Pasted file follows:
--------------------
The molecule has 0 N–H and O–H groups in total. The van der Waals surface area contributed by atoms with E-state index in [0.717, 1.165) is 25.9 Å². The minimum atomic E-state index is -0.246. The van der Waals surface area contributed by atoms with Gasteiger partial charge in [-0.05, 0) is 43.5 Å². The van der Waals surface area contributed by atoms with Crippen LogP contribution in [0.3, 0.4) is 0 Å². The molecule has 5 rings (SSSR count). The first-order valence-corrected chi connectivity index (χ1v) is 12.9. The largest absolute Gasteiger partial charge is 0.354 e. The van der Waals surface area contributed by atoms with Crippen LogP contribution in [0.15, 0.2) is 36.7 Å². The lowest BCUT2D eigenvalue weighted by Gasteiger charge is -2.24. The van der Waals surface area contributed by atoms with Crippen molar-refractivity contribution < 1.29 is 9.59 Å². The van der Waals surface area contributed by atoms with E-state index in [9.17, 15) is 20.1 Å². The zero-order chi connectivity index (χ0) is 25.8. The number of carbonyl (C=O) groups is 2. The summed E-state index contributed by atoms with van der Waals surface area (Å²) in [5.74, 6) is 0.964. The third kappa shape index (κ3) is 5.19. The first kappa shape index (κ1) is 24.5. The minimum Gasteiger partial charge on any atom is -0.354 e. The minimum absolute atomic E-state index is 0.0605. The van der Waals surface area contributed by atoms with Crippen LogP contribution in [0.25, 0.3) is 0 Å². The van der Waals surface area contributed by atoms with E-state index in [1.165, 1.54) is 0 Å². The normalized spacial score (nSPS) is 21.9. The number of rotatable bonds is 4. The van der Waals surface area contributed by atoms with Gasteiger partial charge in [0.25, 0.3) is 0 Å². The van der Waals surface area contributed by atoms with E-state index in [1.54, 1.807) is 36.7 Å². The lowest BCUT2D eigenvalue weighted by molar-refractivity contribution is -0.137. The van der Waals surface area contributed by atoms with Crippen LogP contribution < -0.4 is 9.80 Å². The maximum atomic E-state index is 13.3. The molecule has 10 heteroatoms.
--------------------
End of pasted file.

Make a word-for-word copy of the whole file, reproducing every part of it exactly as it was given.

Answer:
The molecule has 0 N–H and O–H groups in total. The van der Waals surface area contributed by atoms with E-state index in [0.717, 1.165) is 25.9 Å². The minimum atomic E-state index is -0.246. The van der Waals surface area contributed by atoms with Gasteiger partial charge in [-0.05, 0) is 43.5 Å². The van der Waals surface area contributed by atoms with Crippen LogP contribution in [0.3, 0.4) is 0 Å². The molecule has 5 rings (SSSR count). The first-order valence-corrected chi connectivity index (χ1v) is 12.9. The largest absolute Gasteiger partial charge is 0.354 e. The van der Waals surface area contributed by atoms with Crippen LogP contribution in [0.15, 0.2) is 36.7 Å². The lowest BCUT2D eigenvalue weighted by Gasteiger charge is -2.24. The van der Waals surface area contributed by atoms with Crippen molar-refractivity contribution < 1.29 is 9.59 Å². The van der Waals surface area contributed by atoms with E-state index in [9.17, 15) is 20.1 Å². The zero-order chi connectivity index (χ0) is 25.8. The number of carbonyl (C=O) groups is 2. The summed E-state index contributed by atoms with van der Waals surface area (Å²) in [5.74, 6) is 0.964. The third kappa shape index (κ3) is 5.19. The first kappa shape index (κ1) is 24.5. The minimum Gasteiger partial charge on any atom is -0.354 e. The minimum absolute atomic E-state index is 0.0605. The van der Waals surface area contributed by atoms with Crippen LogP contribution in [0.25, 0.3) is 0 Å². The van der Waals surface area contributed by atoms with E-state index in [1.165, 1.54) is 0 Å². The normalized spacial score (nSPS) is 21.9. The number of rotatable bonds is 4. The van der Waals surface area contributed by atoms with Gasteiger partial charge in [0.25, 0.3) is 0 Å². The van der Waals surface area contributed by atoms with E-state index in [1.54, 1.807) is 36.7 Å². The lowest BCUT2D eigenvalue weighted by molar-refractivity contribution is -0.137. The van der Waals surface area contributed by atoms with Crippen LogP contribution < -0.4 is 9.80 Å². The maximum atomic E-state index is 13.3. The molecule has 10 heteroatoms.